You are here
Find us on:
Facebook Twitter Google Plus Youtube

Ghana: a long road to managing petroleum resources

Uganda plans to create a Petroleum Authority to regulate the oil industry and a National Oil Company to partner with international oil companies in extracting and marketing the resources. In a second report from Ghana, Oil in Uganda staff writer, Chris Musiime, describes the role and evolution of similar institutions in that country. Whilst at first sight Ghana appears to have followed a ‘fast track’ from oil discovery to oil production, this report shows that in fact the country has a long history both of oil exploration and of efforts to develop an institutional framework to manage the industry.

Ghana’s search for oil began in 1879, under the British colonial rule. Oil seepages around the Tano Basin in the Western Region had been observed around that time. The first discovery was made around 1969, in the Salt Pond area. It was a modest discovery, and no more than 3.47 million barrels of oil were produced from the field between 1978 and 1985, when production was suspended.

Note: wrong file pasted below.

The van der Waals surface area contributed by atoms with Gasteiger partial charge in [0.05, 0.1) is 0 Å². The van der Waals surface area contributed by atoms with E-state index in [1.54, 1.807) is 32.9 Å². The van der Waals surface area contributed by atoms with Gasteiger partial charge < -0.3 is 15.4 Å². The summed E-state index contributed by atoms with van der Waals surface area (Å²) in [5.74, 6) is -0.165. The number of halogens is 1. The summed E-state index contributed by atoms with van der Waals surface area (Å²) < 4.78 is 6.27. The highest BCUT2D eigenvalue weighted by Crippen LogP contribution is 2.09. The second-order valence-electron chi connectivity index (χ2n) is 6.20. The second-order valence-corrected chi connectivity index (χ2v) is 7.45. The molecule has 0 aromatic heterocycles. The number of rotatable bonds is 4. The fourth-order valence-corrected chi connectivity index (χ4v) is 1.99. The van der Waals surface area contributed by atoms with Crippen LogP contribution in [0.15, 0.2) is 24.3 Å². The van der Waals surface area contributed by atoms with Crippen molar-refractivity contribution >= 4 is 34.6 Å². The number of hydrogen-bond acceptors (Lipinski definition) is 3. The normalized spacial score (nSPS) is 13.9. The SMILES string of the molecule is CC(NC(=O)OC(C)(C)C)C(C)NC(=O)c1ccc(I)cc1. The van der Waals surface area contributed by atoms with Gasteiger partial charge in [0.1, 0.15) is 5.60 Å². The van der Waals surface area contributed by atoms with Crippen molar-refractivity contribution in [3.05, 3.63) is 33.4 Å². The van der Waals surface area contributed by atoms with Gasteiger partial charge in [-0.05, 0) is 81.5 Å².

The Rawlings revolutionary regime of the early 1980s was determined to resume the search for oil. Laws were put in place to make the environment more conducive for investors and to facilitate oil exploration and discovery. These were the Exploration and Production Law, the Ghana National Petroleum Corporation Law—establishing a national oil company—and the Petroleum Income Tax Law.

A Model Petroleum Agreement, based on these laws, was then drawn up as a template for oil exploration and production licensing between the government and international oil companies. It covers issues such as contract scope, exploration period, minimum exploration requirements, joint management, contractor rights and obligations, commerciality, sole risk accounts, oil sharing, measuring and pricing, taxation, domestic supply requirements, inspection and environmental protection, as well as accounting and auditing.

National Petroleum Corporation

The Ghana National Petroleum Corporation (GNPC) was established in 1983/84, mainly to partner with the international petroleum industry in finding and developing Ghana’s oil and gas resources. Before the GNPC’s establishment, this role was performed by Petroleum and Geological Survey departments within the then Ministry of Fuel and Power.

The Corporation is headquartered in Tema, Ghana’s largest seaport and the location of its only refinery, about 25 kilometres from Accra.